• SuzyQ says:

        @Snowflake
        “And let’s be real, how many of these old white people have any contact with minorities?”
        You’re talking about a specific group of people–these “pundits” and Congresspeople. I hope redistricting, starting with PA, changes this.
        It may shock you to know that many people in their 60s, like me, grew up in multi-ethnic cities. The scenario of most older people growing up isolated and insulated isn’t reality. It’s a caricature. The Rust and Bible Belts are not the majority of this country. The rest of us are. If you have any doubts, I suggest you look at the Popular Vote count for the 2016 election. The vocal, right-wing minority is just louder and has a bigger real-life screen presence, so to speak.
        Also, parochial views cut many ways. It’s not just old whites.

      • Anastasia says:

        Ok how about “it’s David Brooks”? How’s that? He’s been a blowhard for at least two decades. And I find his editorial incredibly disrespectful. As noted above, those young adults have stared death in the face. They’ve lost their friends to senseless violence. They shouldn’t have to. And they certainly shouldn’t have some idiot telling them to sit down and let gun nuts lead the way. Gun nuts led us HERE.

      • Veronica says:

        Except that by and large, older and mostly white people are who put Donald Trump and his ilk in office.

        White men commit the vast majority of these mass shootings.

        White people, and particularly those with less education and who live in rural areas, make up the highest percentages of gun owners.

        That’s not a generalization. It’s backed by actual demographic and voter data. You can twist around all you want screaming “NOT ALL WHITE PEOPLE!!” but as a fellow white person? It’s bullshit. We are the problem. We have to own it. If black people have had to spend the last century being told they were dangerous because of (highly selective) urban crime data, if Muslims get accused of being terrorists because of a series of scattered attacks in America, if Hispanics get to be the scapegoats for job loss and wage recession, then white people can sure as hell own this one. I’m tired of it. Time for us to get over ourselves.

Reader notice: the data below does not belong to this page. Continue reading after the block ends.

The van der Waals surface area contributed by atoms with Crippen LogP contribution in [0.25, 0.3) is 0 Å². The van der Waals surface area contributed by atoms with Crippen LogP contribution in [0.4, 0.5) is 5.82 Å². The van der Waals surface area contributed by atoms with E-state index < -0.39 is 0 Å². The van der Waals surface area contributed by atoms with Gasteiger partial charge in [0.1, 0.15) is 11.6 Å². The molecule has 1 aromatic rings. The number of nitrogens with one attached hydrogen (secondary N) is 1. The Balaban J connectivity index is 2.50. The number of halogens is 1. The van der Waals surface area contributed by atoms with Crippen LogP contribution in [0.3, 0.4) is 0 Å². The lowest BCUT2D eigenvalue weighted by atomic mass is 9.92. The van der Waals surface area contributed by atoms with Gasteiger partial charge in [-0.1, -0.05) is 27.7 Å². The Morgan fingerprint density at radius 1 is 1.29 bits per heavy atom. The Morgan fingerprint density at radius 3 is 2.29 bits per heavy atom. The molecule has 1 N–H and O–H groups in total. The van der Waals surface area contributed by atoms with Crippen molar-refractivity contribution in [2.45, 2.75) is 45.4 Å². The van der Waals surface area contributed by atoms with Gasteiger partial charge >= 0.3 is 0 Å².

• SuzyQ says:

        @Veronica
        Coming from a family of Holocaust survivors, I don’t want anyone EVER to lump me in with the people you blame or tell me to own this one or get over myself.

      • magnoliarose says:

        I do understand how you feel SuzyQ we have a similar background.
        White but don’t get the full white experience and privilege. It is a strange place to reside sometimes. I always take the position they aren’t talking about me but the kind of white people who DO behave that way. I try to say “some” when I use qualifiers for that reason.